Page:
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Chambers of Rajan & Indraneel is a premier full service law firm headquartered at New Delhi, India. The Firm represents amalgamation of vast experiences and practices of two eminent lawyers. Indranil Ghosh is highly reputed as a disputes lawyer. He was a senior partner and head of litigation practice in one of the oldest Indian law firm Fox Mandal for several decades before setting up his own practice. Rajan D Gupta is a rank holder Chartered Accountant turned Corporate Lawyer. He is also a licensed Insolvency Resolution Professional. He has been associated with internationally renowned big law firms in past and has held senior level positions in firms like PwC, Fox Mandal, Khaitan & Co. and SRGR Law, etc. before starting the Firm.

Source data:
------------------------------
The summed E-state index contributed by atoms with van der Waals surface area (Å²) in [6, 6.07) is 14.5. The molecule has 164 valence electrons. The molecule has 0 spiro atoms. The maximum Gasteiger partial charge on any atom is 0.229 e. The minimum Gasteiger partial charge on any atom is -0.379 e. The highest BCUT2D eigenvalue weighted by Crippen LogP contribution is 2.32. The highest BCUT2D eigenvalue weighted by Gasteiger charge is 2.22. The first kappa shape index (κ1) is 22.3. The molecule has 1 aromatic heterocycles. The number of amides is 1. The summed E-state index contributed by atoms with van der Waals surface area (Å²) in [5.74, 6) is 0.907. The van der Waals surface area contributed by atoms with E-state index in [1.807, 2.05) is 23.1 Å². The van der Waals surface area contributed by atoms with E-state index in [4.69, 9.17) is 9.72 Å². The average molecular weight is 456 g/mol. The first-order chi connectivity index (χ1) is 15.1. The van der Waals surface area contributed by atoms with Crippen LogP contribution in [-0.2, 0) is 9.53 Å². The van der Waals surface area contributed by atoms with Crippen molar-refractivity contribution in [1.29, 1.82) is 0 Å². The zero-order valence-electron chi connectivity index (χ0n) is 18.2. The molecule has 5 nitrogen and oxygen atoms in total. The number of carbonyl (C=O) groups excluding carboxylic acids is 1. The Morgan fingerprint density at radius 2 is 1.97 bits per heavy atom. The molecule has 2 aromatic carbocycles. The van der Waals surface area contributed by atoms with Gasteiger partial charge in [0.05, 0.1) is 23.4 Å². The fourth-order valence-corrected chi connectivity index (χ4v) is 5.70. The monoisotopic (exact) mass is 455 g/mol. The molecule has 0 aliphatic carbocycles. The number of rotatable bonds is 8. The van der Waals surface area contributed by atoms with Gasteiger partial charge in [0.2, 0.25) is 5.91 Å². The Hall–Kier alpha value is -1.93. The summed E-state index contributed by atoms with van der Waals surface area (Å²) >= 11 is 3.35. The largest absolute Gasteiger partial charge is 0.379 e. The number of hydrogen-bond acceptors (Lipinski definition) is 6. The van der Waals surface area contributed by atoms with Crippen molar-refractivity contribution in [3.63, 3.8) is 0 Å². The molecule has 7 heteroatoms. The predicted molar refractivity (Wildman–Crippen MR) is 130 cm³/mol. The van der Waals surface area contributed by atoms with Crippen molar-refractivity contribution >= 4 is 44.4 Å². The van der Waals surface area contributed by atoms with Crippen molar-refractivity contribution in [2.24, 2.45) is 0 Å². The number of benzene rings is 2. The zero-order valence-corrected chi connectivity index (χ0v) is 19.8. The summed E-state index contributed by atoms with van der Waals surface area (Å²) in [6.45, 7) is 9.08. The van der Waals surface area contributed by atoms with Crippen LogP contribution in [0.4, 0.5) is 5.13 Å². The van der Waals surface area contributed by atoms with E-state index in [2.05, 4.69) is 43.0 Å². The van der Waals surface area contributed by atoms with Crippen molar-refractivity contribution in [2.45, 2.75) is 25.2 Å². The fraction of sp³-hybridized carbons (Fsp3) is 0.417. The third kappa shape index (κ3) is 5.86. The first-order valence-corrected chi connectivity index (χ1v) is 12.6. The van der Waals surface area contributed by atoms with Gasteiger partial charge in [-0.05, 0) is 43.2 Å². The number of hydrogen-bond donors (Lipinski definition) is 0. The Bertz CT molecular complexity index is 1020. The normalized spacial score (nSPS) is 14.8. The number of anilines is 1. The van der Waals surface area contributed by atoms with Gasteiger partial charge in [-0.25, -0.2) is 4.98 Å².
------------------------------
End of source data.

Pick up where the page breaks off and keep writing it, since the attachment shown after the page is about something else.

We have a team of experienced Lawyers, Chartered Accountants, Company Secretaries and Insolvency Resolution Professionals with access to network of high quality experienced lawyers in all major commercial cities of India.